All of a sudden December is here and, just like that, we’re nearing the end of another year. Time really does fly when you’re having fun!
For most people December is dedicated to eating, drinking, and being merry. It’s a month of parties and presents, meals and mulled wine, and getting together with family and friends.
When you need to take a break from all the festivities, grab yourself a mince pie and sit down to relax with this month’s blog.
Where did “December” come from?
If you’ve been a regular reader of this blog series, you can probably hazard an educated guess at how December got its name…
Like November, and October before it, December takes is named for its position in the old Roman calendar. “Decem” is the Latin for “ten” and December was originally the tenth month of the year.
Before the shift to the Julian and then the Gregorian calendar, the winter days that followed the Roman December were not attached to any month and simply filled the space until the calendar started up again each March.
Depending on which hemisphere you live in, December plays host to either the shortest day of the year (winter solstice in the Northern Hemisphere) or the longest day of the year (summer solstice in the Southern Hemisphere).
Either way, it signals that something is coming to an end and the start of something new isn’t too far away. Seems pretty appropriate for the last month of the year.
The fascinating tales behind some famous Christmas carols
Of all the Christmassy things about December, one of my favourites is the humble Christmas carol.
Not singing them myself of course, I’m far too British for that. But there’s something timelessly festive about hearing carols sung by a choir huddled in the middle of a wintry high street and spreading good cheer.
And it turns out there are some fascinating stories behind two of the most famous carols.
Did you know that Hark the Herald Angels Sing originally had totally different lyrics and is now set to music that it’s composer specifically said shouldn’t be used for anything religious?
The original words were penned as a poem by the founder of Methodism, Charles Wesley, but the lyrics that have stood the test of time were written 20 years after Wesley by a preacher named George Whitefield.
And the music was originally composed by Mendelssohn to mark the 400th anniversary of the Gutenberg printing press. After that anniversary he wrote a letter declaring that if new words were written by anyone for the music, they must not be associated with anything religious. Oh dear…
And how about Good King Wenceslas? It turns out he was a real person (and he was good), but he wasn’t a king and he wasn’t called Wenceslas.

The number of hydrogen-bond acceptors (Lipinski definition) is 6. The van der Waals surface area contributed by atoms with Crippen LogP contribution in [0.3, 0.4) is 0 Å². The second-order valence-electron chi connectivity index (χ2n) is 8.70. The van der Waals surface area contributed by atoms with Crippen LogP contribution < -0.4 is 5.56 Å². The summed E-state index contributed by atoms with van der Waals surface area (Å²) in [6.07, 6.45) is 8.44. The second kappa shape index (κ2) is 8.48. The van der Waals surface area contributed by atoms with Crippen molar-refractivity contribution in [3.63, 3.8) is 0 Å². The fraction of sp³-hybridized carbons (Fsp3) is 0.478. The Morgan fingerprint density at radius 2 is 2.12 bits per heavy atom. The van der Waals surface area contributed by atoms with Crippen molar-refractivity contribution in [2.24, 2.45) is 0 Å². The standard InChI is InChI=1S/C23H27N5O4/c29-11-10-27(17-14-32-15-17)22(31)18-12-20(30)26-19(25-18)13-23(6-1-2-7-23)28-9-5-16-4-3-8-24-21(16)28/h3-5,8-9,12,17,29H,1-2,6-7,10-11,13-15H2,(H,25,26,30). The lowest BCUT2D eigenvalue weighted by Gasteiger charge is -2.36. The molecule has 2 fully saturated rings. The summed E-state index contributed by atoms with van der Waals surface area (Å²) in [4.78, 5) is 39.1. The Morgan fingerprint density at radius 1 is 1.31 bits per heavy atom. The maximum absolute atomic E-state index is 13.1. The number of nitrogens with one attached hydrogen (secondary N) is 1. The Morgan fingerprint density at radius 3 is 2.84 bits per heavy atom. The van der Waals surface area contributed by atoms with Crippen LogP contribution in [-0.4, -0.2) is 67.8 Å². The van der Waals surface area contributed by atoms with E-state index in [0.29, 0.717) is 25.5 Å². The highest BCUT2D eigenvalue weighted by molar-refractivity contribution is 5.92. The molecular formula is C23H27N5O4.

The carol is based on the life of a 10th century Duke of Bohemia called Vaclav. Vaclav was famous for using his wealth to help the poor. He would leave his home at night and would travel around the region distributing money to widows, orphans, prisoners, and those in need.
Unfortunately, Vaclav had a brother know as Boleslaus the Cruel. As befits his name, Boleslaus did not approve of his brother’s charitable acts and had Vaclav assassinated.
There’s a final twist in the tale of Vaclav/Wenceslas. The world only knows about him now because in 1853 an Englishman named John Mason Neale somehow discovered the obscure story of Vaclav and set it to the tune of an equally unknown Finnish song about the coming of spring, as you do.
Upcoming curious December days
In case your December diary isn’t already filled to the brim, or if you just want to so something in this month that doesn’t revolve around Christmas, here are some lesser-known days in December to whet your appetite.
How about getting down to earth on December 5th in honour of World Soil Day? This annual day is dedicated to learning about how unpolluted soil is a crucial part of a healthy food chain for humans and animals alike.
If making the most of mud isn’t your cup of tea then why not spend December 5th celebrating the Day of the Ninja. Created in 2003 by a parody website, people are encouraged to spend the day “engaged in ninja activities” like striking ninja poses in front of famous landmarks.
Last but not least, celebrate all things simian for the unofficial International Monkey Day on December 14th. People hold fundraising events, costume parties, art events to raise awareness about the welfare of monkeys of all shapes and sizes.
And there you have it, another installment of fascinating facts done and dusted. Hopefully you’ve enjoyed learning a little about December, some fascinating tales behind some of the most famous Christmas carols, and have been inspired to add some less conventional dates to your plans for the month.
All that’s left for me to do is wish you all a very merry Christmas from everyone here are The Book of Everyone. See you in 2022!